More companies are allowing employees to work from home.
Chris Sugai doesn't care when his employees get their work done.
In fact, he doesn't care if they come to the office at all.
"I really believe you hire people, you trust them, and you just say look, this is the amount of work you have to get done. Get it done," said Sugai, president of Niner Bikes.
In 2004, Sugai started Niner Bikes, a high-end mountain bike company based in Torrance, California, but running in a virtual office system.
Now there are 24 employees working out of six different locations.
With California's higher cost of living, he found the Golden State isn't always so alluring.
"Hiring the right people means that if the best person for the job is in South Carolina, then, hey, you know what, somehow you figure out how to make that person in South Carolina work for your company without them moving," Sugai said.
So from Torrance to Taiwan, the staff of Niner Bikes keeps in touch primarily via Skype, and if their locations were ever compromised, not to worry.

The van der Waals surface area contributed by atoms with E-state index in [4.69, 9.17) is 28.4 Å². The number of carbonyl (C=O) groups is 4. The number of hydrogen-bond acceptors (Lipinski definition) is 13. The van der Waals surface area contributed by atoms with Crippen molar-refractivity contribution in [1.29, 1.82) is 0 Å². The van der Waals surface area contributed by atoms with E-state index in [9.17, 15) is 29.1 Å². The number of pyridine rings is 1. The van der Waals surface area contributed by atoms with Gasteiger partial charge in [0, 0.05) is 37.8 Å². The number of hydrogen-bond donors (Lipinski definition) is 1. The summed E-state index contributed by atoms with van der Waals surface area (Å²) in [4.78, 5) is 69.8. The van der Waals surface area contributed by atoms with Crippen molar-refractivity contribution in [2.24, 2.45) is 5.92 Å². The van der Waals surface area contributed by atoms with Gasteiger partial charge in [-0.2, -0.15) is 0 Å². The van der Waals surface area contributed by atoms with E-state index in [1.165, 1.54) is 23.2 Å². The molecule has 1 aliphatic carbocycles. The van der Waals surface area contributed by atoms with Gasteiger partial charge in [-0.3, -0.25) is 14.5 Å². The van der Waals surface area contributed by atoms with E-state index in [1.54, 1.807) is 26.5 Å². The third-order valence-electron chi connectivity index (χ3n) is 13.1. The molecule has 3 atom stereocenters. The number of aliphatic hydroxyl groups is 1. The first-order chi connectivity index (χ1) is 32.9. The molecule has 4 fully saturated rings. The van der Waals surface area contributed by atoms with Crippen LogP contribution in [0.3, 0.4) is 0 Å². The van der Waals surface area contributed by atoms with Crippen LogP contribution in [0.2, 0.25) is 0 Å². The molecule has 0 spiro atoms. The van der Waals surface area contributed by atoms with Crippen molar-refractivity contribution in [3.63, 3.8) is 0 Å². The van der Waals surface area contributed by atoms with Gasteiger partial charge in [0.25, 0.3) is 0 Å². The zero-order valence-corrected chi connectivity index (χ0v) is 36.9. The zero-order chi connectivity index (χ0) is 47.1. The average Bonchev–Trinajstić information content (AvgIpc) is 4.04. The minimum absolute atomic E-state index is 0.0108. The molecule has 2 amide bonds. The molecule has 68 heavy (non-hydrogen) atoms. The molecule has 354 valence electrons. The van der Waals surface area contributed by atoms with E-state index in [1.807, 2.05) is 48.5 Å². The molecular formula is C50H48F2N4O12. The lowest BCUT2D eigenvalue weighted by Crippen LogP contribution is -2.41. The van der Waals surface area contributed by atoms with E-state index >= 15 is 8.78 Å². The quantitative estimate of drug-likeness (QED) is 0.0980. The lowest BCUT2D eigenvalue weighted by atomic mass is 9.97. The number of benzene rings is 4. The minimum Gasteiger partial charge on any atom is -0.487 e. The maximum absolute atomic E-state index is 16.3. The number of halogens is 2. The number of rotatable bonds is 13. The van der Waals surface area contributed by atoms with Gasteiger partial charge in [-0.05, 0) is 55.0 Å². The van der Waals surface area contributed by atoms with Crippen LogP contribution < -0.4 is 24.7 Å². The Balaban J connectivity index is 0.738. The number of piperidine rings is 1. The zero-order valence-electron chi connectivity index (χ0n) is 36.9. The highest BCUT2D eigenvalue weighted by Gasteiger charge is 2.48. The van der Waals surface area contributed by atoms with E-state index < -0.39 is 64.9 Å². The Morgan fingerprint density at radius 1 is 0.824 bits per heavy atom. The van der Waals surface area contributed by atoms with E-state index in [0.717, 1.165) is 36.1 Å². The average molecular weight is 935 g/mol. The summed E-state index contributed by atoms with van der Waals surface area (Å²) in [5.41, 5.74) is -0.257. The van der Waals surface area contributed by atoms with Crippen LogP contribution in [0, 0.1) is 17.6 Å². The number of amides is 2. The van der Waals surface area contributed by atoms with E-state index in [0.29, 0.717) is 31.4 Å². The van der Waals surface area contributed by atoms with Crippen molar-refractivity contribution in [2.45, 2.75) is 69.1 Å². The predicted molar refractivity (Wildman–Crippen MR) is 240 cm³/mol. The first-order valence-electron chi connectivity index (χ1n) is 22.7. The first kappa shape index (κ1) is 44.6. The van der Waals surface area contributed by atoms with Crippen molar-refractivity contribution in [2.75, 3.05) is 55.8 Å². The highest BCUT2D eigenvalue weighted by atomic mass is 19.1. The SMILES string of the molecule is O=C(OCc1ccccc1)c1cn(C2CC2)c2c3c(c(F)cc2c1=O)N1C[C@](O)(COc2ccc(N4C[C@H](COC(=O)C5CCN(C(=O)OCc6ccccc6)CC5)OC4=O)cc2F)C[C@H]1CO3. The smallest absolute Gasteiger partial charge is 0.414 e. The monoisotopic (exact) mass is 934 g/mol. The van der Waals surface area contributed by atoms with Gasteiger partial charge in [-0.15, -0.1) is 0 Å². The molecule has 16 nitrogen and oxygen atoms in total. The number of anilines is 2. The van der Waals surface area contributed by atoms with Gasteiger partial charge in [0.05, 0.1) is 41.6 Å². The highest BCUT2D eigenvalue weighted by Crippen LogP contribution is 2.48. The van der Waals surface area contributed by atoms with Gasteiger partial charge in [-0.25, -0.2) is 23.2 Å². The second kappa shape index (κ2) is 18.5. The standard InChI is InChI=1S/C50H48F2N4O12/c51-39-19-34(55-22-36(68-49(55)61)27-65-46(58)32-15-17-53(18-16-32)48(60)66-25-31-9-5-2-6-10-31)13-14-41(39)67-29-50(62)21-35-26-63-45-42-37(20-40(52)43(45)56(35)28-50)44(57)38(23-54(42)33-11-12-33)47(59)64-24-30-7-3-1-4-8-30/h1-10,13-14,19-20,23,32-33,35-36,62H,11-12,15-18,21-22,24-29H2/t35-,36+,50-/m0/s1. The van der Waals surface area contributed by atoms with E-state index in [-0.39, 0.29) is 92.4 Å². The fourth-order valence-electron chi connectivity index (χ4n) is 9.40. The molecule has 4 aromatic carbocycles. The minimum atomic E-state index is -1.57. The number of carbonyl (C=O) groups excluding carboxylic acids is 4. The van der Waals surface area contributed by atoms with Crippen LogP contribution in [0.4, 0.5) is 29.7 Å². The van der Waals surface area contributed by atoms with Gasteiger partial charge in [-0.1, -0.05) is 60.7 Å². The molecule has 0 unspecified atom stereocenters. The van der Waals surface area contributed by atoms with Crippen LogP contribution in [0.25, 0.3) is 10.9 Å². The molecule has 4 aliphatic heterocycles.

"We purchased a Cloud computing software that basically runs our entire operation," Sugai said. "We could run to the nearest supply store, pick up five laptops, go to a hotel lobby and we could be up and running in about half an hour without any loss of data or information."
And as proof that the virtual office works, Niner Bikes is growing at about 100 percent a year, pulling in more than $10 million last year.
It even landed on Forbes 2011 list of America's most promising companies.
But there are downsides to having a virtual office.
"Trying to keep that threat of commonality through the entire staff is difficult," Sugai said.
And there are several new hires who have yet to physically meet the folks they work with every day.
Yet there's one employee who just can't seem to get the hang of telecommuting.
"My own personality type makes it difficult for me to work from home," Sugai said. "I get easily distracted."